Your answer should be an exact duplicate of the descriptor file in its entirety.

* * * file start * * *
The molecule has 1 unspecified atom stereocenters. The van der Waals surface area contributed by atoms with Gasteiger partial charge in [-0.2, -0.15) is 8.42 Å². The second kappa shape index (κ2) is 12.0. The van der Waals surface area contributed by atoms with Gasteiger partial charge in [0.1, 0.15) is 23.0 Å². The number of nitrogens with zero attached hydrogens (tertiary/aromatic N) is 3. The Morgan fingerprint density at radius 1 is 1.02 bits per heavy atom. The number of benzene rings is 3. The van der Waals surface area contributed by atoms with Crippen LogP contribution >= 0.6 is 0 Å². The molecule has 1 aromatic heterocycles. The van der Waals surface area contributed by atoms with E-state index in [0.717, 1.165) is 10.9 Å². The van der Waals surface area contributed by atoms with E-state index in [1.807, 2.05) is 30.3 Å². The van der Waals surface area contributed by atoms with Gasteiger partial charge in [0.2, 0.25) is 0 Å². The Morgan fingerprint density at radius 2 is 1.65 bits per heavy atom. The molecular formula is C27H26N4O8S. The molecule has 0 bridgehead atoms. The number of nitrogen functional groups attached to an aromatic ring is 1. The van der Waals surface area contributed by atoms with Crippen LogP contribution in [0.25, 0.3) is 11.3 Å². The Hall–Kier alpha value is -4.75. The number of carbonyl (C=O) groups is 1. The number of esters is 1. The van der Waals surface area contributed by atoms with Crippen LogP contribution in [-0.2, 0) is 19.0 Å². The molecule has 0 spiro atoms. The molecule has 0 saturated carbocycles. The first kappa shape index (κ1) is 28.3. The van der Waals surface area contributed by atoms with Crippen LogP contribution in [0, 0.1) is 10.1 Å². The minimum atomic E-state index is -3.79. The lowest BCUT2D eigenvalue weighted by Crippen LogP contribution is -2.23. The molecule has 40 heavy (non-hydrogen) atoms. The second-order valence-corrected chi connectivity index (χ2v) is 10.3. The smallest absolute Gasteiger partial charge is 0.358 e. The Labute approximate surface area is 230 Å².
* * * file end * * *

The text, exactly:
The molecule has 1 unspecified atom stereocenters. The van der Waals surface area contributed by atoms with Gasteiger partial charge in [-0.2, -0.15) is 8.42 Å². The second kappa shape index (κ2) is 12.0. The van der Waals surface area contributed by atoms with Gasteiger partial charge in [0.1, 0.15) is 23.0 Å². The number of nitrogens with zero attached hydrogens (tertiary/aromatic N) is 3. The Morgan fingerprint density at radius 1 is 1.02 bits per heavy atom. The number of benzene rings is 3. The van der Waals surface area contributed by atoms with Crippen LogP contribution >= 0.6 is 0 Å². The molecule has 1 aromatic heterocycles. The van der Waals surface area contributed by atoms with E-state index in [0.717, 1.165) is 10.9 Å². The van der Waals surface area contributed by atoms with E-state index in [1.807, 2.05) is 30.3 Å². The van der Waals surface area contributed by atoms with Gasteiger partial charge in [0.2, 0.25) is 0 Å². The Morgan fingerprint density at radius 2 is 1.65 bits per heavy atom. The molecular formula is C27H26N4O8S. The molecule has 0 bridgehead atoms. The number of nitrogen functional groups attached to an aromatic ring is 1. The van der Waals surface area contributed by atoms with Crippen LogP contribution in [0.25, 0.3) is 11.3 Å². The Hall–Kier alpha value is -4.75. The number of carbonyl (C=O) groups is 1. The number of esters is 1. The van der Waals surface area contributed by atoms with Crippen LogP contribution in [-0.2, 0) is 19.0 Å². The molecule has 0 spiro atoms. The molecule has 0 saturated carbocycles. The first kappa shape index (κ1) is 28.3. The van der Waals surface area contributed by atoms with Crippen LogP contribution in [0, 0.1) is 10.1 Å². The minimum atomic E-state index is -3.79. The lowest BCUT2D eigenvalue weighted by Crippen LogP contribution is -2.23. The molecule has 40 heavy (non-hydrogen) atoms. The second-order valence-corrected chi connectivity index (χ2v) is 10.3. The smallest absolute Gasteiger partial charge is 0.358 e. The Labute approximate surface area is 230 Å².